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PGM loading and recycling rates in autocatalysts

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Category: Emissions Control

Subject: PGM loading and recycling rates in autocatalysts

Question

What proportion of cars have had autocatalysts fitted to them in the EU, US and Japan over time (1995 to date)? 

What has the PGM loading in grams of the average autocatalyst been over time in the EU, US and Japan? 

What proportion of autocatalysts in the EU, US and Japan are recycled and have been recycled over time?

Answer

A large proportion of new light duty vehicles sold in the European Union, Japan and the United States have been required to be fitted with catalysts in the period 1995 to date. Gasoline vehicles sold in Europe have required emissions control catalysts since 1993 while diesel vehicles sold in Europe have required emissions control catalysts since 2001. In the United States, all new gasoline cars sold have been fitted with catalysts since the 1975 model year, and light duty diesel vehicles since 2007. In Japan, gasoline vehicles have been fitted with catalysts since the mid-1970s and diesel vehicles since 2002. Vehicles produced in the EU, USA and Japan for export could have been fitted with catalysts before the above dates, depending on their destination. 

The catalyst formulation and loading used will vary greatly from one vehicle to another, based on the engine's control strategy, the relevant emissions control legislation, the engine's size and where the catalyst is positioned on the car. The worldwide average platinum group metal content is around 4-5 grams per car, but the range is very wide - from 1 g on microcars to 15 g or more for large, powerful vehicles. Most gasoline-fuelled vehicles use a combination of palladium and rhodium as the catalytic metals, but a number also use platinum. Something like seven times as much palladium as rhodium is estimated to be used for autocatalyst applications globally. By contrast, in diesel vehicles, although the catalyst loading and catalyst size vary greatly, the metal formulation varies little, being mainly based on platinum or platinum-palladium. Platinum is easily the most efficient metal for reducing emissions from the oxygen-rich exhaust of the diesel engine.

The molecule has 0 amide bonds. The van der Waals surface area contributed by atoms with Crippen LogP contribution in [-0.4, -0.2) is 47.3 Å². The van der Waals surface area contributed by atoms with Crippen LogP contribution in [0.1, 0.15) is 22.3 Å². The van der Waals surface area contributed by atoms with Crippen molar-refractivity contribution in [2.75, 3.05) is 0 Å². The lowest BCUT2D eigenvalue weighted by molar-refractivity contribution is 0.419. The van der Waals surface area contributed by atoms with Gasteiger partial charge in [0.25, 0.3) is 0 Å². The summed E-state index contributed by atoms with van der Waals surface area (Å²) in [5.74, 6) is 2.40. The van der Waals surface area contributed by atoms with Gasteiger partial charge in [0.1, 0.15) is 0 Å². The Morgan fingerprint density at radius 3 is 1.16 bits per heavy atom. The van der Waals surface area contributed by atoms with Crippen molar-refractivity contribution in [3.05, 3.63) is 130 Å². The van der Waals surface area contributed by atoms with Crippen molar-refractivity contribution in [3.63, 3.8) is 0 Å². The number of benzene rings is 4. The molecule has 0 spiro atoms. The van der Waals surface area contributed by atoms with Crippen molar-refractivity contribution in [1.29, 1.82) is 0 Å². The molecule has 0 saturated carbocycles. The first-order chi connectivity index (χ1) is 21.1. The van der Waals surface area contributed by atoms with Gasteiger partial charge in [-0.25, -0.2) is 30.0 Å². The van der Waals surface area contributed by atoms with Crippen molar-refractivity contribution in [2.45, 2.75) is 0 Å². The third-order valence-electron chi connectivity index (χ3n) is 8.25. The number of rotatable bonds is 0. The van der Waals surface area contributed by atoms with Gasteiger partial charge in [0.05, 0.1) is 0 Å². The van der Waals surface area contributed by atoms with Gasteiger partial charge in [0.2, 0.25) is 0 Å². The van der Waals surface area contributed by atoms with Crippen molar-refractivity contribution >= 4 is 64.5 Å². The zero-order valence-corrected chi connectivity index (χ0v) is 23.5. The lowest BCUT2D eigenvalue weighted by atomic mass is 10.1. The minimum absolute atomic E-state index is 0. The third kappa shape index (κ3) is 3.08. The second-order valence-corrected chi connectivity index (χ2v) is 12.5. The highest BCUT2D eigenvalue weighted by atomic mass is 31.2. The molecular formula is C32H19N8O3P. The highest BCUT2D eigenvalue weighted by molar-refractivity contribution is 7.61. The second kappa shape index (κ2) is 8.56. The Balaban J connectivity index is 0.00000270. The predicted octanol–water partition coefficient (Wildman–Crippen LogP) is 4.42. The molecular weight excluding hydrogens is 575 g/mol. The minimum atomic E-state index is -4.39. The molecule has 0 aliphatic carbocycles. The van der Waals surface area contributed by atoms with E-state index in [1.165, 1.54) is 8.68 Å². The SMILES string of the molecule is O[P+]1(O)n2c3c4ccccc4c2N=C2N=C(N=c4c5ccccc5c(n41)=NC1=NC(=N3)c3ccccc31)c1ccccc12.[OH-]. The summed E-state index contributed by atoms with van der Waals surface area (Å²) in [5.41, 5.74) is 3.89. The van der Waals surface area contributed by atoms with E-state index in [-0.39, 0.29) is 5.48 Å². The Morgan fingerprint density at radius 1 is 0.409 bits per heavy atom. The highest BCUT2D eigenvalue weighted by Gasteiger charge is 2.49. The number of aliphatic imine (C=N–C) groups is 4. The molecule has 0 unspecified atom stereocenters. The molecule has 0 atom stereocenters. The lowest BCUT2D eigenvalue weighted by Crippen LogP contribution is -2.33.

In 2011 over 80% of the pgm in US light duty scrap vehicle autocatalysts were recycled, while over 60% of the pgm contained in European and Japanese end-of-life vehicle autocatalysts were recovered. Recovery rates have grown over the past 30 years as collection networks have become more efficient and as more vehicles fitted with catalysts have been scrapped. Data on the volume of pgms recovered from autocatalysts in 2011 can be seen in: http://www.platinum.matthey.com/uploaded_files/PT_2012/recycling.pdf 

Answer posted 23rd July 2012

Submitted by: Peter Lowery

Affiliation: Investec AM

Answered by: Jonathan Butler

Affiliation: Publications Manager, Johnson Matthey Precious Metals Marketing